OUR TRANSATLANTIC FLIGHT
Captain Sir John William " Jack " Alcock K.B.E., D.S.C. ( November 5th, 1892 - December 19th, 1919 ) was born at Basford House ( Firswood, Greater Manchester, England ). He attended St. Thomas's Primary School ( Heaton Chapel, Stockport, Greater Manchester ) and Heyhouses School ( Lytham St. Annes, Lancashire, England ). He first became interested in flying at the age of 17.
His first job was at the Empress Motor Works in Manchester. In 1910, John Alcock became an assistant to Works Manager Charles Fletcher, an early Manchester aviator and Norman Crossland, a motor engineer and founder of Manchester Aero Club. It was during this period that Alcock met the Frenchman Maurice Ducrocq who was both a demonstration pilot and United Kingdom sales representative for aero engines made by the Italian Spirito Mario Viale. Maurice Ducrocq took the young Englishman on as a mechanic at the Brooklands aerodrome ( Surrey, England ), where he learned to fly at the Frenchman's flying school, gaining his pilot's licence there in November 1912. John Alcock then joined the Sunbeam Motor Car Company as a racing pilot.
At the outbreak of the First World WarI, he joined the Royal Naval Air Service ( R.N.A.S. ) as a Warrant Officer instructor at the Royal Naval Flying School at Eastchurch ( Kent, England ). Commissioned Flight Sub - Lieutenant ( December 1915 ), he was transferred, in 1916, to a Squadron operating at Moudros ( Lemnos, Greece ). On September 30th, 1917, whilst piloting a Sopwith Camel, John Alcock attacked three enemy aircraft, forcing two to crash into the sea. Piloted a Handley Page bomber on a raid to Constantinople ( present - day Istanbul, Turkey ), he was forced to turn back to base after an engine failed near Gallipoli. The second engine failed after more than 60 miles, and the aircraft ditched in the sea, near Suvla Bay ( south of the Gulf of Saros, European Turkey ). John Alcock and his crew of two swam to reach the enemy - held shore. Taken prisoner the next day by the Turkish forces, they remained prisoners of war until the Armistice.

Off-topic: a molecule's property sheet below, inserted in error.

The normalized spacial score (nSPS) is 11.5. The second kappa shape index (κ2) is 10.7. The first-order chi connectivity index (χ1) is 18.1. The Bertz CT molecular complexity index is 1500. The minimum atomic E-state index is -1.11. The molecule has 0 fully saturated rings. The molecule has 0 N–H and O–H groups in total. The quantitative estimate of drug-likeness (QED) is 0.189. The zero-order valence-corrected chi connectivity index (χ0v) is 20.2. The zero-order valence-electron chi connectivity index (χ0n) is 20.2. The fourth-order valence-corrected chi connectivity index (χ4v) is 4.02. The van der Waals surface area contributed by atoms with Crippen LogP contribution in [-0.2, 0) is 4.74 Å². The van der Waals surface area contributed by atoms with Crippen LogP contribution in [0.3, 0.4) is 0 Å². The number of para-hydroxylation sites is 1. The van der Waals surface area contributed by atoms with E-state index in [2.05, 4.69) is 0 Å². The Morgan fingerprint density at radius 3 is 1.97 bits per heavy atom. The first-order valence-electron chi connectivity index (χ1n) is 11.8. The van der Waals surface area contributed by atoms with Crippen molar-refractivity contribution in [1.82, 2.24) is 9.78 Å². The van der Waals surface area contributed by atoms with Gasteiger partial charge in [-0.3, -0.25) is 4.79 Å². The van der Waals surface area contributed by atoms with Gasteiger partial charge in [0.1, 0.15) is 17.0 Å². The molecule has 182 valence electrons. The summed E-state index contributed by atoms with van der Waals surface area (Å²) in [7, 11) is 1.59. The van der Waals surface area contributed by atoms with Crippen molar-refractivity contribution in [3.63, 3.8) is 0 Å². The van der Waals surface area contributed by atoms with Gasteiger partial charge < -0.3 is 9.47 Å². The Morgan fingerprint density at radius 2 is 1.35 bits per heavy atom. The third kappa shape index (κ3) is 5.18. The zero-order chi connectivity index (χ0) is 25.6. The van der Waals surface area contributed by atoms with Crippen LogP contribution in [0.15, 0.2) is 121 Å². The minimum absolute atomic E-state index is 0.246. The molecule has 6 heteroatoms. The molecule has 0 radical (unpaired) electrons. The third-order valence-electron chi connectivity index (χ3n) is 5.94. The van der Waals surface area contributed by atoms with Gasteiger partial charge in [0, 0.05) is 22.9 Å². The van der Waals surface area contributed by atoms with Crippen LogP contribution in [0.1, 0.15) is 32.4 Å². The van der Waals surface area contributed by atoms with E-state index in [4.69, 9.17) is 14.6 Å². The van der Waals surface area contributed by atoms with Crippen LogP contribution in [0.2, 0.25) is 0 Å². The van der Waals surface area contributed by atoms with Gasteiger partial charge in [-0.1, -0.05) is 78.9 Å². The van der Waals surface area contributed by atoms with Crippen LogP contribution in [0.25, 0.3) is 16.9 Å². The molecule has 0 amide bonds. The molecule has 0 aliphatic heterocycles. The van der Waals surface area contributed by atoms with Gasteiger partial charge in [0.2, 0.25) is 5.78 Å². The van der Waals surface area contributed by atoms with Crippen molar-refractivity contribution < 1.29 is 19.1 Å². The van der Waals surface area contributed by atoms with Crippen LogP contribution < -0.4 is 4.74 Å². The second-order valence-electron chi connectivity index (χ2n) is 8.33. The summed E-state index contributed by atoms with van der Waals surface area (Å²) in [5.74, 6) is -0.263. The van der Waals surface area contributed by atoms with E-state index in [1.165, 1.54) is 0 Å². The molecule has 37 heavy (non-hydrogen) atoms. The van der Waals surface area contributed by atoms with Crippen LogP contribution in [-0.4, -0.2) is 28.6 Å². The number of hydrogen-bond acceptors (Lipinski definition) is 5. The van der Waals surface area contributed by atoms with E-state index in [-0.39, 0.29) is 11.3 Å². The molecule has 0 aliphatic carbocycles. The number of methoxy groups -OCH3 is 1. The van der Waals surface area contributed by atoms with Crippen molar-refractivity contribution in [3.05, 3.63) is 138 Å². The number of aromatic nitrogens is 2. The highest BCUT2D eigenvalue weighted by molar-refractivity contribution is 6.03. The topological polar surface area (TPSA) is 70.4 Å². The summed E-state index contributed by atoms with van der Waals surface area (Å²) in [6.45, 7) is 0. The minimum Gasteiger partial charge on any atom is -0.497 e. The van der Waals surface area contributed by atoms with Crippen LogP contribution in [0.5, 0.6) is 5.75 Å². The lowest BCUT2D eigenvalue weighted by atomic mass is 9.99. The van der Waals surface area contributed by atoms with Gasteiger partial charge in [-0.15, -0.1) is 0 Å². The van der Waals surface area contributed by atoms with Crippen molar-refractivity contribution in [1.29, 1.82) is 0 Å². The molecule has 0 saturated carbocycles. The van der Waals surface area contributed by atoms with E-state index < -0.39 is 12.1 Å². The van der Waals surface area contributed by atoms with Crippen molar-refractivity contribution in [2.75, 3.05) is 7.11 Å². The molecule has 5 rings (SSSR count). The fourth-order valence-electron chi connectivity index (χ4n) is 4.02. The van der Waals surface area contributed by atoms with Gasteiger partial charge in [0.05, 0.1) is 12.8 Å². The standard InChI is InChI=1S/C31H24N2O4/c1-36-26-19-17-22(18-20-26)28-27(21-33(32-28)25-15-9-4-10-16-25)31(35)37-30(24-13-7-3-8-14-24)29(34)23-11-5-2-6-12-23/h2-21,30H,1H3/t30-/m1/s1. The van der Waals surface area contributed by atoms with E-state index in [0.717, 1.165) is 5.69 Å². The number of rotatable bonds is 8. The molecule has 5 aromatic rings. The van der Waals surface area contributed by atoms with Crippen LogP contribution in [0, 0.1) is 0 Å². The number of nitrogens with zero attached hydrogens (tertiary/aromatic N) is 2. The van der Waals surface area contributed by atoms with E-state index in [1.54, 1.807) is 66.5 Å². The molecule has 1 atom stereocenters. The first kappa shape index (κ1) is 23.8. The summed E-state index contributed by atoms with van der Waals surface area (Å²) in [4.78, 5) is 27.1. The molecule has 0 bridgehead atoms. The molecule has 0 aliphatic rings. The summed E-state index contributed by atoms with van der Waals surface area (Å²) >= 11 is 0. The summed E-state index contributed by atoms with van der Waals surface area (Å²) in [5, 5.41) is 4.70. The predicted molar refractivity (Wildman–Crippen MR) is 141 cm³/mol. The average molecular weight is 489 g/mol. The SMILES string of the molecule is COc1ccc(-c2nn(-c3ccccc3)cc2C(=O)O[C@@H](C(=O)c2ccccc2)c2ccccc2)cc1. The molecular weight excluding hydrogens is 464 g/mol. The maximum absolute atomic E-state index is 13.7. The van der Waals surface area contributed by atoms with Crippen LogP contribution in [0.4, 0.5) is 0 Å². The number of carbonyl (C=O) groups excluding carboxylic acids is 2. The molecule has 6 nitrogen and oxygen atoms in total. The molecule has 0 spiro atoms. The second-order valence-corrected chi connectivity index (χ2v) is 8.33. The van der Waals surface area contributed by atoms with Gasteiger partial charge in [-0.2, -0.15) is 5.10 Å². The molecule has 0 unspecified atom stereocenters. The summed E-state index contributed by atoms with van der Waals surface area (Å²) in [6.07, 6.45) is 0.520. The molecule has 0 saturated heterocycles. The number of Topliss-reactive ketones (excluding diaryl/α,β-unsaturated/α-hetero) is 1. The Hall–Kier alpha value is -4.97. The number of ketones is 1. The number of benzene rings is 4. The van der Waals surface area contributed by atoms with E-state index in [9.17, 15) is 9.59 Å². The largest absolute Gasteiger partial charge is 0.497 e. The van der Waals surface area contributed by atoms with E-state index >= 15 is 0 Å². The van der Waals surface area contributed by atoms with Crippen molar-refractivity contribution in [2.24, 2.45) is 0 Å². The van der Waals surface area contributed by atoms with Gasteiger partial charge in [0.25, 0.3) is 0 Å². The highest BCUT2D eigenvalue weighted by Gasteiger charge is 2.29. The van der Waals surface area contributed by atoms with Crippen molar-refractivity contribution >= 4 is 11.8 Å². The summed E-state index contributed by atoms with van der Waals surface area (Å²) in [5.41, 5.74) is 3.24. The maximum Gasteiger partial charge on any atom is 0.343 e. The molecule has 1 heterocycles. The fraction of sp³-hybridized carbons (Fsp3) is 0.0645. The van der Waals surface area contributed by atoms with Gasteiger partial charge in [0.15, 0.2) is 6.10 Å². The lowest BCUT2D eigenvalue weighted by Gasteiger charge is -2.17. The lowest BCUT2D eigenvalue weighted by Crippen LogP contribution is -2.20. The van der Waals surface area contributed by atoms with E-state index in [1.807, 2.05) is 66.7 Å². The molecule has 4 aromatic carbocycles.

John Alcock retired from the newborn Royal Air Force in March 1919. After the war, John Alcock became a test pilot for Vickers. Along with Arthur Whitten Brown, he took up the challenge of attempting to be the first to fly directly across the Atlantic. On June 14th, 1919, they took off from St. John's ( Newfoundland ) and successfully landed in Derrygimla bog near Clifden ( Ireland ) the next day. A few days later, the duo was honoured at Windsor Castle ( Berkshire, England ), and invested by King George V as Knights Commanders of the Order of the British Empire.
On December 18th, 1919, John Alcock was piloting a new Vickers amphibious aircraft, the Vickers Viking, to the first post - war aeronautical exhibition in Paris ( France ). He crashed in fog at Cottévrard ( near Rouen, Normandy ). Suffering from a fractured skull, he never regained consciousness and succumbed to his injuries the following day.
( source : Wikipedia )